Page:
Back in time: Civil rights lawyer leads local teens on 'Freedom Tour' of South


 By Sheila Pursglove

Legal News
A 107-year-old living icon of the American civil rights movement was an inspiration to teens on a “Freedom Tour” led by attorney Cary McGehee, who chaperoned a group of 34 Metro Detroit and out-of-state high school students on a two-week bus trip of the Deep South in June.
Despite a flat tire near the outset, this trip to learn about and better understand civil rights history and its continuing relevance and importance was a resounding success, said McGehee, a civil litigator and trial attorney with more than 20 years of experience in employment and civil rights litigation.
McGehee, a founding partner of Pitt, McGehee, Palmer, Rivers, and Golden in Royal Oak which was a major financial backer of the trip, is the long-time chair of the trip’s sponsor, the Michigan Coalition for Human Rights, co-founded in Detroit 33 years ago by her father, Bishop H. Coleman McGehee Jr.
Both her parents once marched with Dr. Martin Luther King Jr. 
“My father was an attorney before he went into the ministry,” she said. “He encouraged me to go to law school and through his example as a advocate and the work that he accomplished through his social and economic justice ministry, he inspired me to go into the civil rights legal field.”
According to McGehee, many high school students are no longer taught civil rights history. 
“It’s important they understand how we got where we are now, so that they can help move us forward to keep fighting for equal rights and justice,” she said.
The tour kicked off in Atlanta, where students spent a week being trained in the philosophy of nonviolent protest at The Martin Luther King Jr. Center for Nonviolent Social Change. They visited King’s former house, and the Ebenezer Baptist Church where King was baptized as a child, and later ordained as a minister, and where his funeral was held after his 1968 assassination.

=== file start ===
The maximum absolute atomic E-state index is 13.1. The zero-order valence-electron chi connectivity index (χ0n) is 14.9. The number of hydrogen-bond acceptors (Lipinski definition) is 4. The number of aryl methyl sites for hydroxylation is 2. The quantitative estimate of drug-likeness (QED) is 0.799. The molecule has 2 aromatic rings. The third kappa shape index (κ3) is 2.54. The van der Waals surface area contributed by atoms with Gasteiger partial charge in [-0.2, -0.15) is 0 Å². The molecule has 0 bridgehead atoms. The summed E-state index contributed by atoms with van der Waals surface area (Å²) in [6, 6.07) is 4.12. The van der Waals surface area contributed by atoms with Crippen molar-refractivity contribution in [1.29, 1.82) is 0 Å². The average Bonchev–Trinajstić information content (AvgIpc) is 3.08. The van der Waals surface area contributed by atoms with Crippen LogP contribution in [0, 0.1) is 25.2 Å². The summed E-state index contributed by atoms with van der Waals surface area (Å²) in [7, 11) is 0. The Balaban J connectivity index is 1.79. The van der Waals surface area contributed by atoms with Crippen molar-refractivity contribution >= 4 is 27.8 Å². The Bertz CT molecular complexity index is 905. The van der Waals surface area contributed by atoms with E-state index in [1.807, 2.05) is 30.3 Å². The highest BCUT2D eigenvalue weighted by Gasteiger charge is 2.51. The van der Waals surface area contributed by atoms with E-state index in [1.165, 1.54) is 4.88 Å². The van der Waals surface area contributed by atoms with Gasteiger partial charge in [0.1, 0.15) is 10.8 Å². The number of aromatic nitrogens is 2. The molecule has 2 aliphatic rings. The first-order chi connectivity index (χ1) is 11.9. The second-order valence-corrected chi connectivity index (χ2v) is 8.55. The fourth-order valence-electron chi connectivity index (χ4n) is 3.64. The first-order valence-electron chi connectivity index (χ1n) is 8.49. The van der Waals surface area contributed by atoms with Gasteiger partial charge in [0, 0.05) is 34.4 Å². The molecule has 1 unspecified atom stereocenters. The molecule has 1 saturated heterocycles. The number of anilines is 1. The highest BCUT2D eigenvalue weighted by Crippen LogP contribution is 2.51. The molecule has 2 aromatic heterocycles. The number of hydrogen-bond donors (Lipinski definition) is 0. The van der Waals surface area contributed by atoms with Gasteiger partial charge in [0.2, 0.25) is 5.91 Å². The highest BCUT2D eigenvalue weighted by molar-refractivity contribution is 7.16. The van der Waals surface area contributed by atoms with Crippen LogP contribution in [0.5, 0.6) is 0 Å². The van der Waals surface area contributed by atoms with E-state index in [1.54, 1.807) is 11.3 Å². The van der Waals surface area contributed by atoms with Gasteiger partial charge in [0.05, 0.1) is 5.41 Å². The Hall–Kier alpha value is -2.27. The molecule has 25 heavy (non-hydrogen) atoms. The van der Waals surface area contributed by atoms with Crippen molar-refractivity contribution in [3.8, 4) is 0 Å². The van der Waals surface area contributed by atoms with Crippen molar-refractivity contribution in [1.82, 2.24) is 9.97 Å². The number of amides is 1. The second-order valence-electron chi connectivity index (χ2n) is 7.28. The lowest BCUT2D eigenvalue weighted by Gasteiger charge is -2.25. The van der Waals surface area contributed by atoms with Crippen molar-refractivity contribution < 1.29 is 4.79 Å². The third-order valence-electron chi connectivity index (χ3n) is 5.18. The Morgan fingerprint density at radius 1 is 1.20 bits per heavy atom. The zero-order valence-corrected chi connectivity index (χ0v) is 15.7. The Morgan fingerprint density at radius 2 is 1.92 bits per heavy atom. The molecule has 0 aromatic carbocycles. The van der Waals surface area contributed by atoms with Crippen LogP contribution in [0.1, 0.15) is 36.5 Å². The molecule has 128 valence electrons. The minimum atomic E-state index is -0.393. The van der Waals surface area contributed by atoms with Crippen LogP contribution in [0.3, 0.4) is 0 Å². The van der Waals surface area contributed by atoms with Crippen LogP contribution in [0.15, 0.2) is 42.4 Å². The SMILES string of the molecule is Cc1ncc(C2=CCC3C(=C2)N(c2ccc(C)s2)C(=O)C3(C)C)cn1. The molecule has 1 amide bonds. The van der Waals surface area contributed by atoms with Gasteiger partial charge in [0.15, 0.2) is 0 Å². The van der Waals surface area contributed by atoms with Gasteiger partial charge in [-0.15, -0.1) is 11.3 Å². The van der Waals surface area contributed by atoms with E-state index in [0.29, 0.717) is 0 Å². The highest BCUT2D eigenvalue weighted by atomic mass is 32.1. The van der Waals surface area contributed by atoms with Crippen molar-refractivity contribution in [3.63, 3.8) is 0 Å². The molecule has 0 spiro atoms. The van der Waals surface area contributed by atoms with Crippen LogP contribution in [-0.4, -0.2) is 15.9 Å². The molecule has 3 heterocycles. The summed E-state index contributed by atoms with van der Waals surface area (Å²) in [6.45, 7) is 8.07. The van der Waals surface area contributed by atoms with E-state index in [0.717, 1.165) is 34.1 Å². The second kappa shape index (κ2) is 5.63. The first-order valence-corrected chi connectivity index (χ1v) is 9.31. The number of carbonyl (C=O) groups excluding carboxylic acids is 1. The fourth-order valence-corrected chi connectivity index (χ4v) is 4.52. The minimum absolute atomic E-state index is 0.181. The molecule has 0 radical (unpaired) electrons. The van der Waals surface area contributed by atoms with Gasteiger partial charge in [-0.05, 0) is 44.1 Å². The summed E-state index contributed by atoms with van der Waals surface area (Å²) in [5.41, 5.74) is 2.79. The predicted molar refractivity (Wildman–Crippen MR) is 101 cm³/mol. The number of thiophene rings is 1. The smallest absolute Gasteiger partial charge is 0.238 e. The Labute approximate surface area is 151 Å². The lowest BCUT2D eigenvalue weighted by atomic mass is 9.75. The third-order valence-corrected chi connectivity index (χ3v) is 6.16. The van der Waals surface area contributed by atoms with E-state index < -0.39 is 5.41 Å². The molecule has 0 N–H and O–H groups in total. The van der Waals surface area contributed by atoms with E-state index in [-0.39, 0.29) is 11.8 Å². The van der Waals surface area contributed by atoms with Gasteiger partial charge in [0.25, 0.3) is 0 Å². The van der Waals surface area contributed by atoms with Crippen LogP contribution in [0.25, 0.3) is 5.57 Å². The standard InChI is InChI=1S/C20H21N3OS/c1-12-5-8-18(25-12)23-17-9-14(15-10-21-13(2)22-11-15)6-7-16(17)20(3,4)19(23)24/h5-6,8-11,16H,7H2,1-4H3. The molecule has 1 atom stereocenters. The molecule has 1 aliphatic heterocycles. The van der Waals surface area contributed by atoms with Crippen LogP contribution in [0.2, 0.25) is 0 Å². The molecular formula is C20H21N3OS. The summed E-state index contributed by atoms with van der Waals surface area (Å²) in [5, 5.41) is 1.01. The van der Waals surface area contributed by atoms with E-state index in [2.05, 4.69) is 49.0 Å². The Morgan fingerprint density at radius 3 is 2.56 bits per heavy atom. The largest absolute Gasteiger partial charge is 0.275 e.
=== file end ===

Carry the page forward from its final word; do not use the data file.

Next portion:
During the tour, the group met several veterans of the civil rights movement, including Dr. Amelia Platts Boynton Robinson, age 107, a planner and leader of the March 7, 1965 march that became known as Bloody Sunday. Scheduled to walk from Selma to Montgomery, the marchers got as far as the Edmund Pettus Bridge in Selma when they were attacked and stopped. Robinson, along with several others, was gassed, beaten, and left for dead. Nevertheless, two weeks later, the marchers resumed their walk and on March 25, 1965, arrived at the Alabama State Capitol—a stop on the bus tour, as was the bridge.
Robinson, who spoke to the teens of the threats and civil rights violations she and husband Samuel Boynton had endured, challenged the youngsters to step up to the plate and accept leadership, and urged them to avoid drugs, drink, and things that come from the outside and destroy the spirit. 
“Her story of courage and tenacity, and her message of forgiveness are amazing and inspirational,” McGehee said, and added, “It was a sad irony, that the Freedom Tour students crossed the Pettus bridge on the same day that the U.S. Supreme Court issued its decision in Shelby, Alabama v. Holder, where the U.S. Supreme Court found unconstitutional Section 5 of the Voting Rights Act, which is widely regarded as the heart of the legislation.”
The bus also stopped at the Viola Liuzzo Memorial alongside a highway in Alabama, where a civil rights worker from Detroit was shot and killed by Ku Klux Klan members after the Selma to Montgomery march. 
Dean Robb, 89, a civil rights attorney from Detroit who went on the trip, spoke to the students about his experience representing Liuzzo’s family in a wrongful death lawsuit he filed on their behalf against the FBI in 1977. The lawsuit claimed an FBI informant and employee of the FBI, who was in the car with the Ku Klux Klan members when they killed Liuzzo, had failed to prevent Liuzzo’s death and had, in effect, conspired in the murder.